Immigration chief John Vine to step down seven months early

Worries for Theresa May as a respected voice becomes free to speak out on volatile issue

The head of Britain’s borders and immigration inspectorate is to step down from his post seven months early, it was announced today.

John Vine, chief inspector of borders and immigration, told the Home Secretary that he will resign in December before his current term is due to end in July 2015.

His departure will be greeted nervously by Theresa May as it will allow Mr Vine to speak out freely about immigration issues in the run up to the election.

The Conservatives intend to make its tough immigration controls a key issue next May and by resigning early Mr Vine will not have to abide by rules that would restrain him from commenting on overtly political issues.

Since being appointed five and a half years ago Mr Vine has published more than 50 inspection reports including findings that exposed Britain’s huge backlogs of asylum applications.

His criticisms led to the abolition of the UK Border Agency and its reintegration within the Home Office.

However, earlier this year he fell out with Ms May over her decision to control the publication date of his reports. Critics accused the Home Secretary of deliberately delaying publication of some reports and releasing several on the same day to lessen negative publicity. But yesterday Mr Vine denied this dispute was responsible for his decision.

Rather, he is said to feel the election will make the role of the inspectorate difficult in the lead up to May and he can better contribute to the immigration debate by leaving early.

He said he believed the “time was right” for him to seek new challenges. “I am immensely proud of establishing this Inspectorate from scratch, and believe it has been a catalyst for significant change and improvement across the UK’s border and immigration functions.

“After publishing over 50 inspection reports and making close to 500 recommendations, the time is right for me to seek a new challenge.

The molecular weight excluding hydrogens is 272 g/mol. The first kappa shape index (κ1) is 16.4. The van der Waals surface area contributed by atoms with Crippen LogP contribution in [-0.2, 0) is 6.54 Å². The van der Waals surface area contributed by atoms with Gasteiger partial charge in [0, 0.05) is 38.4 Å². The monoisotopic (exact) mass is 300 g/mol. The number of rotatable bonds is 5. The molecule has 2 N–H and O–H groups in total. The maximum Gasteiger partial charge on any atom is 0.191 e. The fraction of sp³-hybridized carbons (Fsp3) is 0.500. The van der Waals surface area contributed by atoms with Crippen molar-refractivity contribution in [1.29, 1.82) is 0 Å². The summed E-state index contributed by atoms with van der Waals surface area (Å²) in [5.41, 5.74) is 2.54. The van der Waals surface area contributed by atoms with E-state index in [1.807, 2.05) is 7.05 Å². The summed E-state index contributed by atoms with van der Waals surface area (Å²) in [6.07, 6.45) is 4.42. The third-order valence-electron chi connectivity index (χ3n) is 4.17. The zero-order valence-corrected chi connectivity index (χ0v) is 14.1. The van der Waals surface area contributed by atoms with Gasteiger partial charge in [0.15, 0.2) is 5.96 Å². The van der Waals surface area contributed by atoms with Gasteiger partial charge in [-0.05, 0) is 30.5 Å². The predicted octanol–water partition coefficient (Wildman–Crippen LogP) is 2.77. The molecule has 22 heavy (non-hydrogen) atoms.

“I have raised my concerns with the change in publication processes with the Home Secretary and the Home Affairs Committee previously, but this is not the reason I have decided to resign,” he said.

But Keith Vaz, chair of the Home Affairs Select Committee, said he was “surprised and disappointed”.

“John Vine turned the Inspector of Borders and Immigration into a first-class organisation and did outstanding work in holding to account those who manage our borders and immigration service. When Mr Vine last appeared before the committee we were very concerned about the number of reports that he had produced which had not been published by the Home Office. All of these must be released immediately.”

David Hanson, Labour immigration spokesman, said Mr Vine’s departure was an indictment of Theresa May’s attempts to “silence his criticisms of her failing immigration system”.

“I’m sad to hear of John’s departure – he did a superb job as Chief Inspector,” he said. “His reports highlighted flaws in the Home Secretary’s immigration regime and instead of rectifying them she sought to increasingly hold back his recommendations.”

Home Secretary Theresa May said: “I would like to thank John Vine for his hard work and dedication in scrutinising the vital work of controlling immigration and protecting Britain’s borders.”

 

We were very concerned about the number of reports not published

 

John Vine was appointed five and a half years ago

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